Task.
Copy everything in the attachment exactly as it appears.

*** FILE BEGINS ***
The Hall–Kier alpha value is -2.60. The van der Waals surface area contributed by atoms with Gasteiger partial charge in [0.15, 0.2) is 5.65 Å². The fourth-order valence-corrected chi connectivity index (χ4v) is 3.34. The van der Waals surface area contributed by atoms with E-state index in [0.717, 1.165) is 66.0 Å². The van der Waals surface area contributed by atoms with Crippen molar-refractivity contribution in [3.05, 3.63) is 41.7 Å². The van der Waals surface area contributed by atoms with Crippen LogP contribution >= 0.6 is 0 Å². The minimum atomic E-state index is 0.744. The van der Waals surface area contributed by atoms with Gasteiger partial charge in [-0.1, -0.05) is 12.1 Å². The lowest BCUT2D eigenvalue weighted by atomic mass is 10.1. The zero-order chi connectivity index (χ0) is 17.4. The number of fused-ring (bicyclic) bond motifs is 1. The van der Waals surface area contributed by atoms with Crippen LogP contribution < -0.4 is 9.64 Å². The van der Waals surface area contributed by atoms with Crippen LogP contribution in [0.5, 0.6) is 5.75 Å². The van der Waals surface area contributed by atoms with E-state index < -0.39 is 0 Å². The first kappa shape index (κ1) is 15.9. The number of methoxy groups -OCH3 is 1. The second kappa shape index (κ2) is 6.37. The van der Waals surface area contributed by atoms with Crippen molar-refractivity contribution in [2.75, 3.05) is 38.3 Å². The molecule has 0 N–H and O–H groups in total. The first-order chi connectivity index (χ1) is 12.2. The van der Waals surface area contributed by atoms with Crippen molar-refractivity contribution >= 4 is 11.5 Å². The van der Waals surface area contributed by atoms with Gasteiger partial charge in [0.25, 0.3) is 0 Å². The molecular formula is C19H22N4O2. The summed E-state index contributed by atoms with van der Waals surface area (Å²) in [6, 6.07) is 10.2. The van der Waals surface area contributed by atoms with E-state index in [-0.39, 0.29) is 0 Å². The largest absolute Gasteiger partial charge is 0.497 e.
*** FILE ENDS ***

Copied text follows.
The Hall–Kier alpha value is -2.60. The van der Waals surface area contributed by atoms with Gasteiger partial charge in [0.15, 0.2) is 5.65 Å². The fourth-order valence-corrected chi connectivity index (χ4v) is 3.34. The van der Waals surface area contributed by atoms with E-state index in [0.717, 1.165) is 66.0 Å². The van der Waals surface area contributed by atoms with Crippen molar-refractivity contribution in [3.05, 3.63) is 41.7 Å². The van der Waals surface area contributed by atoms with Crippen LogP contribution >= 0.6 is 0 Å². The minimum atomic E-state index is 0.744. The van der Waals surface area contributed by atoms with Gasteiger partial charge in [-0.1, -0.05) is 12.1 Å². The lowest BCUT2D eigenvalue weighted by atomic mass is 10.1. The zero-order chi connectivity index (χ0) is 17.4. The number of fused-ring (bicyclic) bond motifs is 1. The van der Waals surface area contributed by atoms with Crippen LogP contribution < -0.4 is 9.64 Å². The van der Waals surface area contributed by atoms with Crippen LogP contribution in [0.5, 0.6) is 5.75 Å². The van der Waals surface area contributed by atoms with E-state index < -0.39 is 0 Å². The first kappa shape index (κ1) is 15.9. The number of methoxy groups -OCH3 is 1. The second kappa shape index (κ2) is 6.37. The van der Waals surface area contributed by atoms with Crippen molar-refractivity contribution in [2.75, 3.05) is 38.3 Å². The molecule has 0 N–H and O–H groups in total. The first-order chi connectivity index (χ1) is 12.2. The van der Waals surface area contributed by atoms with Crippen molar-refractivity contribution >= 4 is 11.5 Å². The van der Waals surface area contributed by atoms with Gasteiger partial charge in [0.25, 0.3) is 0 Å². The molecular formula is C19H22N4O2. The summed E-state index contributed by atoms with van der Waals surface area (Å²) in [6, 6.07) is 10.2. The van der Waals surface area contributed by atoms with E-state index in [-0.39, 0.29) is 0 Å². The largest absolute Gasteiger partial charge is 0.497 e.